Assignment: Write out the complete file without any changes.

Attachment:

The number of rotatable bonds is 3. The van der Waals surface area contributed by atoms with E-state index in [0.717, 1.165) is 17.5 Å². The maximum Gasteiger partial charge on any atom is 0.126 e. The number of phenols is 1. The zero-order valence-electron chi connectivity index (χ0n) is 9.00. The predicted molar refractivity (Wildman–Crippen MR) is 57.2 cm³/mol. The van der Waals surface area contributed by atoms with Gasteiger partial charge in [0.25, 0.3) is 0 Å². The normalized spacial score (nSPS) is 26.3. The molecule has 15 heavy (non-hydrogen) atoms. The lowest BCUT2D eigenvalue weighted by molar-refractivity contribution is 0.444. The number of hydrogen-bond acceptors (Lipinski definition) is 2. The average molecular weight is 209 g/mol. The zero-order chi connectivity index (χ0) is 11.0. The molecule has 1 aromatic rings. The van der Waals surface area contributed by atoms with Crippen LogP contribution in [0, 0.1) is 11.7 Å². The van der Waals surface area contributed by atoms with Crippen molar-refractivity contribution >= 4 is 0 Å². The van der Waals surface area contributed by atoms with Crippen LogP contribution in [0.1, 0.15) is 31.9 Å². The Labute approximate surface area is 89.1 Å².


The number of rotatable bonds is 3. The van der Waals surface area contributed by atoms with E-state index in [0.717, 1.165) is 17.5 Å². The maximum Gasteiger partial charge on any atom is 0.126 e. The number of phenols is 1. The zero-order valence-electron chi connectivity index (χ0n) is 9.00. The predicted molar refractivity (Wildman–Crippen MR) is 57.2 cm³/mol. The van der Waals surface area contributed by atoms with Gasteiger partial charge in [0.25, 0.3) is 0 Å². The normalized spacial score (nSPS) is 26.3. The molecule has 15 heavy (non-hydrogen) atoms. The lowest BCUT2D eigenvalue weighted by molar-refractivity contribution is 0.444. The number of hydrogen-bond acceptors (Lipinski definition) is 2. The average molecular weight is 209 g/mol. The zero-order chi connectivity index (χ0) is 11.0. The molecule has 1 aromatic rings. The van der Waals surface area contributed by atoms with Crippen LogP contribution in [0, 0.1) is 11.7 Å². The van der Waals surface area contributed by atoms with Crippen molar-refractivity contribution >= 4 is 0 Å². The van der Waals surface area contributed by atoms with Crippen LogP contribution in [0.1, 0.15) is 31.9 Å². The Labute approximate surface area is 89.1 Å².